Michael Bise reflects on a perceived religiosity in the work of Wols, on view at the the Menil Collection, Houston, through January 12, 2014.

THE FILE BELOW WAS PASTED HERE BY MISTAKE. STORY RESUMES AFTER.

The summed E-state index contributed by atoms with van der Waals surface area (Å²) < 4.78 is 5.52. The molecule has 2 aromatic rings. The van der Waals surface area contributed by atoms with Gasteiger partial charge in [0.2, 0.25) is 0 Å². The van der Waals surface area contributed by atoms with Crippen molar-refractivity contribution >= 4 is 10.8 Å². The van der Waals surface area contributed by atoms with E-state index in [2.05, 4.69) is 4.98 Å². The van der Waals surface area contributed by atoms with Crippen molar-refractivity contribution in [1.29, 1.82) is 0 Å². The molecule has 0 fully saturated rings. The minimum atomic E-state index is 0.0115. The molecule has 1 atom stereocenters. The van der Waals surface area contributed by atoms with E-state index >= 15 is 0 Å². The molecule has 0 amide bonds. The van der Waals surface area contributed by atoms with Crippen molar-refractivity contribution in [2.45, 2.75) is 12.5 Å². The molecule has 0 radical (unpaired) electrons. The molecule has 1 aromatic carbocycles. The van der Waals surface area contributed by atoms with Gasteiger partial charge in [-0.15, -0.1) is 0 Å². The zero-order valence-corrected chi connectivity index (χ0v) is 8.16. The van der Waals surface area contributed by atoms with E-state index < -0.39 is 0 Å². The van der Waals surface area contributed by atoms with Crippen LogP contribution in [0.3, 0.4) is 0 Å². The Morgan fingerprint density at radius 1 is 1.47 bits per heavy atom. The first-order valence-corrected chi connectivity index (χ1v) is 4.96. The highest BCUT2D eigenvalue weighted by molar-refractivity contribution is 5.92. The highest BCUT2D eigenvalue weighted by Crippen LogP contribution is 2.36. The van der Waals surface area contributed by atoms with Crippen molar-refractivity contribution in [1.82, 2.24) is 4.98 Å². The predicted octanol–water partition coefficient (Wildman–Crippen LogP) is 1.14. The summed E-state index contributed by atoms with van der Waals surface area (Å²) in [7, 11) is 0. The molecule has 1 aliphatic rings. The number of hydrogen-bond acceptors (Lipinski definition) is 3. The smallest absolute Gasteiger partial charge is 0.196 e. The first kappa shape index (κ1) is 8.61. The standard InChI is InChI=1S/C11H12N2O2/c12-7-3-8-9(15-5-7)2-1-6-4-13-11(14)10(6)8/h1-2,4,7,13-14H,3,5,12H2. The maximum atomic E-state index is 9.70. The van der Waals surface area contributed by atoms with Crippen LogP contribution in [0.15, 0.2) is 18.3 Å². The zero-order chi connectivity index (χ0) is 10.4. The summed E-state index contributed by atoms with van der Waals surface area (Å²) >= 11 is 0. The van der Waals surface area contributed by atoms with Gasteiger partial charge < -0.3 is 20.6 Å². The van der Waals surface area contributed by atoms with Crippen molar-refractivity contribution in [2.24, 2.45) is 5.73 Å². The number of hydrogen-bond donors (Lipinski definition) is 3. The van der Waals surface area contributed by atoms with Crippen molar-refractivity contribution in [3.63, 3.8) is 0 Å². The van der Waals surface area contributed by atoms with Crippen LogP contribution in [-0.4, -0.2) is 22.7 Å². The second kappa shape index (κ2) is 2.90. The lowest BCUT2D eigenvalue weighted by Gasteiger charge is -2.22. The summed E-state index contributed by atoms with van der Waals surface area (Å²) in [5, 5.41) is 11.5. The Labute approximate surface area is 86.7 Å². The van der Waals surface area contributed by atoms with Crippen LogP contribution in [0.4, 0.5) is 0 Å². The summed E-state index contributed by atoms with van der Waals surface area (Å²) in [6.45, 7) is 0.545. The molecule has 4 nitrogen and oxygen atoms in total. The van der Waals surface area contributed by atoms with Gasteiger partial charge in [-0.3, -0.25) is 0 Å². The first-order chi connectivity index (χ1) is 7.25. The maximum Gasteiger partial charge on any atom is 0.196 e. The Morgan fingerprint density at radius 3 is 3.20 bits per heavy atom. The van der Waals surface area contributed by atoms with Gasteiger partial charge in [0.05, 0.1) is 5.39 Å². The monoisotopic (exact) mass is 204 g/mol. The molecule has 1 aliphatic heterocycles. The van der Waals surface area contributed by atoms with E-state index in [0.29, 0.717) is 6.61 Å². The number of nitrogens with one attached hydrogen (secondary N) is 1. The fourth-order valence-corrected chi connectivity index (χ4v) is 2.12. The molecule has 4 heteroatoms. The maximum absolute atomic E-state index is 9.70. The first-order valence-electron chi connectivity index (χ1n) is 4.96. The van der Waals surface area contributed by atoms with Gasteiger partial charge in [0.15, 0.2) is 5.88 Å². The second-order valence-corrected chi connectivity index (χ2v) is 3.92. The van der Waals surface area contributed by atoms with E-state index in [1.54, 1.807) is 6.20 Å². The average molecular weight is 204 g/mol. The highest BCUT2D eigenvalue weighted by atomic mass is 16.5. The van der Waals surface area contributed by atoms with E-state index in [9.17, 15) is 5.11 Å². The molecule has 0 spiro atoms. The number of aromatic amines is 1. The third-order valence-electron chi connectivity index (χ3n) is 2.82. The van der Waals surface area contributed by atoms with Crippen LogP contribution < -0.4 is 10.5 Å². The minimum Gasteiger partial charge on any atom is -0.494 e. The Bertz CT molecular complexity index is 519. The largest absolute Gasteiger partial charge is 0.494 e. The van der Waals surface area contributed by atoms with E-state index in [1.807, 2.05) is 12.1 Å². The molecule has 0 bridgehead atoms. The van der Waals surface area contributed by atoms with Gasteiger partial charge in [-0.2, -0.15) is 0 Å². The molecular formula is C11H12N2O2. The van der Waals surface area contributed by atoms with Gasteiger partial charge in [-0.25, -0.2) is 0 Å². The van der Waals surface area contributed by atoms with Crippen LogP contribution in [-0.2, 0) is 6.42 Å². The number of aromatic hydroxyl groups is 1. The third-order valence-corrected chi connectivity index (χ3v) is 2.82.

Bise writes that looking at Wols paintings "was [like] looking at religious icons—an impression I never have after looking at Ernst, Magritte, Pollock or even Rothko? ... I see Wols as a classically religious figure. In his photographic self portraits I see the holy fool—images that would be perfectly at home on the screen next to the anguished face of Renée Jeanne Falconetti in Carl Theodore Dreyer’s great film on religious conflict, La Passion de Jeanne D’Arc. His photographic still lifes of food that seems to be on the edge of decomposition and depictions of his seemingly dank studio have all the visual hallmarks of deprivation and asceticism that have come to characterize the monk in his cell. But more than any other works in the exhibition, Wols’s oil paintings seem to me to have distilled the central composition and palette of religious icon paintings into a nearly abstract language."